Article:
My 14 yr old son and his peers have a profound understanding of communications and technology – and how to adapt that to meet their needs. For example, he recently explained to me how to bypass the school firewall. I'd like to say he's a chip off the old block, but all his pals are the same.
My old NHS audit boss used to say: Steve, think like a criminal and work backwards when you develop defences against fraud and other criminal behaviour. That was 1981. 30 years later that principle still holds true when it comes to IT security and governance matters.
It’s not just the youngsters though, the 20-30 something’s at the Chaos Computer Club in Germany are astounding. The Club is the elite black and white (and grey!) hat hacker group for the region. Unsurprisingly, it has spawned uber-hackers such as Karsten Nohl - the guy whose team has progressively subverted the A1 and A5 encryption systems that form the heart of the GSM and 3G cellular networks.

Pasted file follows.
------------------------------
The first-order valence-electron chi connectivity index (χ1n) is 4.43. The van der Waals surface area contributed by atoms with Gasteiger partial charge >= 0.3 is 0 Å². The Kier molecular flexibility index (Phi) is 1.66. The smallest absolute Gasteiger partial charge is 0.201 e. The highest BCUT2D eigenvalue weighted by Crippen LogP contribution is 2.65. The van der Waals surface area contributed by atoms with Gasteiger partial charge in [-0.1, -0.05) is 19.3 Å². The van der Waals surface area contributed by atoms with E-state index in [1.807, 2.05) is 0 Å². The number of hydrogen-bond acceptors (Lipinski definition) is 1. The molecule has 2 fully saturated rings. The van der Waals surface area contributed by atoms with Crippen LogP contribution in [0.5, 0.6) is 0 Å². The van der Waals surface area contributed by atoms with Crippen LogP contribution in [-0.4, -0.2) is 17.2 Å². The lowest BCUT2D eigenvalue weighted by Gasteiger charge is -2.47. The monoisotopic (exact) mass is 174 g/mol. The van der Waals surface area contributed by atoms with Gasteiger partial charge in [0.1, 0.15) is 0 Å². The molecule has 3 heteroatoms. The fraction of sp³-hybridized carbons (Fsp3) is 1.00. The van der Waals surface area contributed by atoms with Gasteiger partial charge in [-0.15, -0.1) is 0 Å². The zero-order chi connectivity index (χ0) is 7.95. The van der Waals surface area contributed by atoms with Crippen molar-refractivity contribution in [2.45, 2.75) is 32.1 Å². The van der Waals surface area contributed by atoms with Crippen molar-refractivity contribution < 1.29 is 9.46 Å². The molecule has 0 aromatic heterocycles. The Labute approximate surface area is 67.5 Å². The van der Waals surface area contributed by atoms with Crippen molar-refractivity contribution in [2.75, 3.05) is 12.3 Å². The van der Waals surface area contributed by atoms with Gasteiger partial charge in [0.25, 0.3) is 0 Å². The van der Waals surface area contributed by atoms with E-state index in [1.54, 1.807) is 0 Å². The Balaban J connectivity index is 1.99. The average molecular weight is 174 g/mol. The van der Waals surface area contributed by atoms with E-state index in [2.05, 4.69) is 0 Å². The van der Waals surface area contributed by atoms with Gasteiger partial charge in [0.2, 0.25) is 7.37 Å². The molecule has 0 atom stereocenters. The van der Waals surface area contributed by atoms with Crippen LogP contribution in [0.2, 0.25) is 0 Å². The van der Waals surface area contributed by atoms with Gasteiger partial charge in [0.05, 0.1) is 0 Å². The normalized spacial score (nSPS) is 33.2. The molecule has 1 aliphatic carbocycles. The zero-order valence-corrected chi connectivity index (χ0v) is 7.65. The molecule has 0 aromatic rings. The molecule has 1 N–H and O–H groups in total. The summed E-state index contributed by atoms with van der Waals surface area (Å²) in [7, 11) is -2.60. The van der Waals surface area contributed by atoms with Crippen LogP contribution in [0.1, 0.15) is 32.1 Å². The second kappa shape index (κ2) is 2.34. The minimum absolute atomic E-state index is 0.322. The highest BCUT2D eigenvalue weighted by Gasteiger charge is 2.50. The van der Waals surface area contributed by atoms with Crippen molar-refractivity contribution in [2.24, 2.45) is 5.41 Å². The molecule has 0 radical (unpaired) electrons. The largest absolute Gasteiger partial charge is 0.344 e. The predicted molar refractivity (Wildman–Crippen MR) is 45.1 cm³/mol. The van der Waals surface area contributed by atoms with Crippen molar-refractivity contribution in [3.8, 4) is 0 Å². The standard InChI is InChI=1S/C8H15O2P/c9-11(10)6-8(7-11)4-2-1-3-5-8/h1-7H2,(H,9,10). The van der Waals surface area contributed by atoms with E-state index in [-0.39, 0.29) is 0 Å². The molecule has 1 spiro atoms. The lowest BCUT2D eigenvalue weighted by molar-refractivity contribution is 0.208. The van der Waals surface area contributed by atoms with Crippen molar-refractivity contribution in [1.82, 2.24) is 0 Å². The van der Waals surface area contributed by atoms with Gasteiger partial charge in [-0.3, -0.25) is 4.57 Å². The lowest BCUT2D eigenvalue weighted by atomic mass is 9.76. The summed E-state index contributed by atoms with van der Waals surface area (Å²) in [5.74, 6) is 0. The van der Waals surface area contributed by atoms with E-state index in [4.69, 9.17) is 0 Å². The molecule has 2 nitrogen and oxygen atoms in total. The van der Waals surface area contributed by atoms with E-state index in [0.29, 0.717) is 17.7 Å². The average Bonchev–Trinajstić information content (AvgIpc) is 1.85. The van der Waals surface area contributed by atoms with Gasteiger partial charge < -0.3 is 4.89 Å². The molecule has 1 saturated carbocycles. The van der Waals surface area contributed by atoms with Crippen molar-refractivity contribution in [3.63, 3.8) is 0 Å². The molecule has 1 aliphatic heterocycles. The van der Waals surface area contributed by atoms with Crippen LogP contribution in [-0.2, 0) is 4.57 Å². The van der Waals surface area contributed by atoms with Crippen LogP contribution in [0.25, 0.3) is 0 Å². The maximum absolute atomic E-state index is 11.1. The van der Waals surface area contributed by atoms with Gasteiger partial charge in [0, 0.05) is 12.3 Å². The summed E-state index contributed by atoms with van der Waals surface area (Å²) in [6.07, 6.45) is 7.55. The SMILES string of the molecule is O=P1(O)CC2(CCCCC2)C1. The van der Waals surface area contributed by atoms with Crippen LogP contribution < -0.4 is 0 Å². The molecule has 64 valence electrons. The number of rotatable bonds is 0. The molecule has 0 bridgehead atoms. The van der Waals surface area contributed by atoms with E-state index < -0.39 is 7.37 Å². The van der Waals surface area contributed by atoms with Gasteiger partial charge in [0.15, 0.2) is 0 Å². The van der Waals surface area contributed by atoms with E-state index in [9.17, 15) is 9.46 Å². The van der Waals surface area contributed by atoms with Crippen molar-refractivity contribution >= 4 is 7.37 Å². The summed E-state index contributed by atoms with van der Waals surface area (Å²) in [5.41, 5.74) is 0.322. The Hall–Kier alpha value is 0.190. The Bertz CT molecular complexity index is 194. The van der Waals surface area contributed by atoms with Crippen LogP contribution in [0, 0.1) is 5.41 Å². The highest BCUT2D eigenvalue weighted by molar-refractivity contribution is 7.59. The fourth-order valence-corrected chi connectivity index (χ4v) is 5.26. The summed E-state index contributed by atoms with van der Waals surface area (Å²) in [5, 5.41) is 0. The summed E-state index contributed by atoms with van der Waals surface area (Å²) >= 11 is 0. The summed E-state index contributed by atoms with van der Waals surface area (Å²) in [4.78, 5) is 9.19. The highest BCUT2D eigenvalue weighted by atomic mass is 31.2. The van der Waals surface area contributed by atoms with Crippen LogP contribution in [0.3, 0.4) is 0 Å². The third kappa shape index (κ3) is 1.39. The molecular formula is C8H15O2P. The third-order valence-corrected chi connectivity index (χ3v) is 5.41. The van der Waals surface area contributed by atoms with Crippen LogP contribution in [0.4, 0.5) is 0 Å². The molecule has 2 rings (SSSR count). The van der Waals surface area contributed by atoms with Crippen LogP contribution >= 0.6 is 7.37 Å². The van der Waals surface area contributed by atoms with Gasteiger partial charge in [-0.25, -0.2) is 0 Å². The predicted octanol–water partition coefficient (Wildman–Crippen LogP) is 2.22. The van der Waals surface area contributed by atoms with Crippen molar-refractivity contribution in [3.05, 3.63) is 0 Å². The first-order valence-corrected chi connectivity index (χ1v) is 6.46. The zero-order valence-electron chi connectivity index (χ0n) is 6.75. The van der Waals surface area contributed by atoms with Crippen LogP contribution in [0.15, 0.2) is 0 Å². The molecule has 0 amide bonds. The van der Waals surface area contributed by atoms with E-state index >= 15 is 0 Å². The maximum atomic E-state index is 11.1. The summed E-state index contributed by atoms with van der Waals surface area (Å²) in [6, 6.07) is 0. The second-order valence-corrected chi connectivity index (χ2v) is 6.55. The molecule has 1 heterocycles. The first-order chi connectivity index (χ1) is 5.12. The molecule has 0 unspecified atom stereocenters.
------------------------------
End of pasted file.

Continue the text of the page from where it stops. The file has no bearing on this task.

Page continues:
These guys can now eavesdrop in real time on our mobile phone calls and mobile data sessions. It takes them four minutes to decrypt a WPA2 WiFi password using a multi-core multi-GPU equipped PC. You'll see on the screen you can crack a WPA2 WiFi password in four hours – that's not bad value for £30.00.
It’s all out there on the Internet as open source software. Chuck in a few hundred dollars of hardware and away you go cybercriminal!
What we are seeing here is a technology-driven culture of younger people that have not known a time when they did not have the Internet at their disposal. They really do use the Internet to consume information, to interact, and to communicate in ways and means many of us are only just beginning to fathom.